Land O’ Frost Black Forest Ham is thinly cut but still nice and meaty. The sweetness is subtle, and it’s not overly salty like some other packaged hams. Plus, the price we got for one pound of ham ($4.42) is really, really good considering the quality. A hot ham and cheese sandwich succeeds when there’s a lot of ham and a lot of melted cheddar cheese. Given that this is a quality product and with a good price, Land O’Frost takes the crown in that category. Plus, you don’t want something too sweet when it comes to a hot ham sandwich.
Credit: Ryan Martin / Walmart
- Hormel Natural Choice Smoked Ham
Hormel is oh-so delicious and sweet. Actually, it’s very sweet. It feels less like it was glazed with honey and more like it was dipped in the stuff. That makes it our choice for best ham to pair with mustard. Put this on a roll with some Dijon or grainy mustard, some nice havarti or swiss, and go to town. This would also make a great spicy hot ham sandwich. Toasting the bread will bring out the sweetness just a bit more, too.
Credit: Ryan Martin / Amazon
- Kroger Honey Ham
Our editor-in-chief Justine Sterling can’t eat deli meat while she’s pregnant, but she still took the time to smell some of the hams and give us her “smell notes.” Here’s what she said about Kroger: “Barbecue smell, much more savory than the others.” She sniffed again, this time almost like an on-duty dog at the airport, “A little more earthy! Very earthy ham.”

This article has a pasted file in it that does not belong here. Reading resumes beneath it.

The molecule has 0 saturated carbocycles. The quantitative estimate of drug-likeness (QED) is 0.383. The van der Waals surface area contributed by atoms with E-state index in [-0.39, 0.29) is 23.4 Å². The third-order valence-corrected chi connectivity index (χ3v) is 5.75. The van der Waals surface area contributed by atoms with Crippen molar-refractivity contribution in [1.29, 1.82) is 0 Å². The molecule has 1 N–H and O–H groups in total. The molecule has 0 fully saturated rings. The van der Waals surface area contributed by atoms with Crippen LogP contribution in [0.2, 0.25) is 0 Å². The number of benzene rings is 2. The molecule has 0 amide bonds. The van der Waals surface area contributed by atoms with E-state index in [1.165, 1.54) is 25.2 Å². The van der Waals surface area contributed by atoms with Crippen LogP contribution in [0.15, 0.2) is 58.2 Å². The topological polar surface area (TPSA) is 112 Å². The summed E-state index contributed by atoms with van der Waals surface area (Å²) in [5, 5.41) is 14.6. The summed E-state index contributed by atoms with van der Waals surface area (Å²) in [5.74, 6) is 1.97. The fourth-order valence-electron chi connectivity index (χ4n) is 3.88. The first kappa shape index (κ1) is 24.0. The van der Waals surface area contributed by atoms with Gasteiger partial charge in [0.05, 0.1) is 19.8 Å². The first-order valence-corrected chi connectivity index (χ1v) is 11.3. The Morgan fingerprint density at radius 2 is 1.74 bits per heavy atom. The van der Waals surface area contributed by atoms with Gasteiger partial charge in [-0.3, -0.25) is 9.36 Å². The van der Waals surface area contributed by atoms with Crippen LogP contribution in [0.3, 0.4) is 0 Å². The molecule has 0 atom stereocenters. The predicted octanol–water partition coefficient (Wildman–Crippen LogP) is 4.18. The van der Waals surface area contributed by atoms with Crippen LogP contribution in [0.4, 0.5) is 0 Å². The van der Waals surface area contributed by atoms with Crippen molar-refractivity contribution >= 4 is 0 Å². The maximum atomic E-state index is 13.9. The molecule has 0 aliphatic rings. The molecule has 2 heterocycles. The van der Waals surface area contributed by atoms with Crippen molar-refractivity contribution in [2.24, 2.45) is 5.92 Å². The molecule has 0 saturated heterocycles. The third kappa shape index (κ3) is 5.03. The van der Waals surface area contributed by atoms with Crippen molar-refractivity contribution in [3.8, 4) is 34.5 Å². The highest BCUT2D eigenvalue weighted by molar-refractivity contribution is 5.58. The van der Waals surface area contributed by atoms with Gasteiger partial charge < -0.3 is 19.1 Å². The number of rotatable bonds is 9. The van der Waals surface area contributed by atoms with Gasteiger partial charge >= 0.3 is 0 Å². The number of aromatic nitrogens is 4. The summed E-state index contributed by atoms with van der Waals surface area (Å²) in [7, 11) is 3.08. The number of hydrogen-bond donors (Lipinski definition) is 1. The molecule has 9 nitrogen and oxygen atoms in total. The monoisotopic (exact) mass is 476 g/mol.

Here’s the crazy thing: Justine is right. In addition to being classically sweet and smoky, Kroger ham is very savory and a tad earthy. It might have something to do with the cherry powder and celery powder in the ingredients. Regardless, Kroger makes a mighty fine, thinly sliced ham that’s perfect for snacking. It comes in that perfect little tupperware container, too, making it impossible to stay away from as it sits in your fridge.
Credit: Ryan Martin / Kroger
- Buddig Honey Ham
Some other tasters wanted to disqualify Buddig because it reads more like bologna rather than ham. Technically, they’re right: Buddig is thin, almost shaved, and has a uniform color and texture like bologna. The taste is sweet and smoky, but it’s less like a deli meat and more of an alchemy of meat products. What Buddig makes me think of more than anything is Islay’s Chipped Chopped Ham. This is, admittedly, a bizarre Pittsburgh thing that I’m fond of. Isaly’s is a mixture of ham chunks and trimmings and seasoning mixed into a giant, homogenous squared loaf. It’s sliced razor thin and it’s delicious. Another Pittsburgh thing is stewing a bunch of Islay’s ham in a crockpot with barbecue sauce, and then serving it on some kind of kaiser roll or hamburger bun. Barbecue ham sandwiches rule, and Buddig makes me want to make one.
Credit: Ryan Martin / Walmart
- Great Value Black Forest Ham
Great Value ham is soft and a little bit slick, but it’s just sweet enough to not be totally devoid of flavor. Biting into it made me think of those classic submarine sandwiches you can get at corner stores in the Midwest: a roll with some cheap ham, Kraft singles, shredded iceberg lettuce, and a thin layer of mayonnaise. There’s something wonderfully decadent about a sandwich like that. Before ballin’ on a budget was ballin’ on a budget, it was a submarine ham sandwich.
Credit: Ryan Martin / Walmart
Best of the Best
Best Ham Sandwich
Best Hot Ham and Cheese
Best with Mustard
Best for Snacking
Best for Barbecue
Best Ballin’ on a Budget